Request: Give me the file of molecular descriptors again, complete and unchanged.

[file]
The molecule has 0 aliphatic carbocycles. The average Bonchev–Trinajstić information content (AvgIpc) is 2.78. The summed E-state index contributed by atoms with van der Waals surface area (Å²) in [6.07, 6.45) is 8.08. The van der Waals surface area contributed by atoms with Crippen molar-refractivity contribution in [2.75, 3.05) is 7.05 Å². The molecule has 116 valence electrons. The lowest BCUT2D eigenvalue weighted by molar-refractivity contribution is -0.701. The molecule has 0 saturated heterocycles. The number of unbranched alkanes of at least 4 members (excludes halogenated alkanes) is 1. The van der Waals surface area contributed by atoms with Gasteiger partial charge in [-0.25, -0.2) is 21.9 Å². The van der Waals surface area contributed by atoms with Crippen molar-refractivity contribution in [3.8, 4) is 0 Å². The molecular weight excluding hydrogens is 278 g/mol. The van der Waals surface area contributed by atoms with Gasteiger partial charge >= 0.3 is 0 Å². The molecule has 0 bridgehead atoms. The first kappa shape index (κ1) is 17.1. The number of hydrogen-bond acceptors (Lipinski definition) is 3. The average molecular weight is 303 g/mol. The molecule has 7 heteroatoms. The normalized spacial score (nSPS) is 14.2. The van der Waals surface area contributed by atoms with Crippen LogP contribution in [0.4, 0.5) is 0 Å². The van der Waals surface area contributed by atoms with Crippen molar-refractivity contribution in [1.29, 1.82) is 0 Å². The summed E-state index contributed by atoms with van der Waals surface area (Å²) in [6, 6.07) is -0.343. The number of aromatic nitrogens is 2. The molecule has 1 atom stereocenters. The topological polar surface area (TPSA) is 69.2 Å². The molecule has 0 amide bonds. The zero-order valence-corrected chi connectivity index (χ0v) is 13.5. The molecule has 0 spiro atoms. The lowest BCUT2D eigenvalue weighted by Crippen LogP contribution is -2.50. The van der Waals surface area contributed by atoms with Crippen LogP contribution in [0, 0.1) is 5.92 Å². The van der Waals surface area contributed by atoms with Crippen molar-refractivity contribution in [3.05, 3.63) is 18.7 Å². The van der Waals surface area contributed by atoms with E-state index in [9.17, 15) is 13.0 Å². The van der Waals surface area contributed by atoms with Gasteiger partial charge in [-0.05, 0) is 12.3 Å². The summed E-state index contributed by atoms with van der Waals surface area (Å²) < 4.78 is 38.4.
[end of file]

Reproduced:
The molecule has 0 aliphatic carbocycles. The average Bonchev–Trinajstić information content (AvgIpc) is 2.78. The summed E-state index contributed by atoms with van der Waals surface area (Å²) in [6.07, 6.45) is 8.08. The van der Waals surface area contributed by atoms with Crippen molar-refractivity contribution in [2.75, 3.05) is 7.05 Å². The molecule has 116 valence electrons. The lowest BCUT2D eigenvalue weighted by molar-refractivity contribution is -0.701. The molecule has 0 saturated heterocycles. The number of unbranched alkanes of at least 4 members (excludes halogenated alkanes) is 1. The van der Waals surface area contributed by atoms with Gasteiger partial charge in [-0.25, -0.2) is 21.9 Å². The van der Waals surface area contributed by atoms with Crippen molar-refractivity contribution in [3.8, 4) is 0 Å². The molecular weight excluding hydrogens is 278 g/mol. The van der Waals surface area contributed by atoms with Gasteiger partial charge >= 0.3 is 0 Å². The molecule has 0 bridgehead atoms. The first kappa shape index (κ1) is 17.1. The number of hydrogen-bond acceptors (Lipinski definition) is 3. The average molecular weight is 303 g/mol. The molecule has 7 heteroatoms. The normalized spacial score (nSPS) is 14.2. The van der Waals surface area contributed by atoms with Crippen LogP contribution in [0.4, 0.5) is 0 Å². The van der Waals surface area contributed by atoms with Crippen molar-refractivity contribution in [1.29, 1.82) is 0 Å². The summed E-state index contributed by atoms with van der Waals surface area (Å²) in [6, 6.07) is -0.343. The number of aromatic nitrogens is 2. The molecule has 1 atom stereocenters. The topological polar surface area (TPSA) is 69.2 Å². The molecule has 0 amide bonds. The zero-order valence-corrected chi connectivity index (χ0v) is 13.5. The molecule has 0 spiro atoms. The lowest BCUT2D eigenvalue weighted by Crippen LogP contribution is -2.50. The van der Waals surface area contributed by atoms with Crippen LogP contribution in [0, 0.1) is 5.92 Å². The van der Waals surface area contributed by atoms with Crippen molar-refractivity contribution in [3.05, 3.63) is 18.7 Å². The van der Waals surface area contributed by atoms with E-state index in [9.17, 15) is 13.0 Å². The van der Waals surface area contributed by atoms with Gasteiger partial charge in [-0.05, 0) is 12.3 Å². The summed E-state index contributed by atoms with van der Waals surface area (Å²) < 4.78 is 38.4.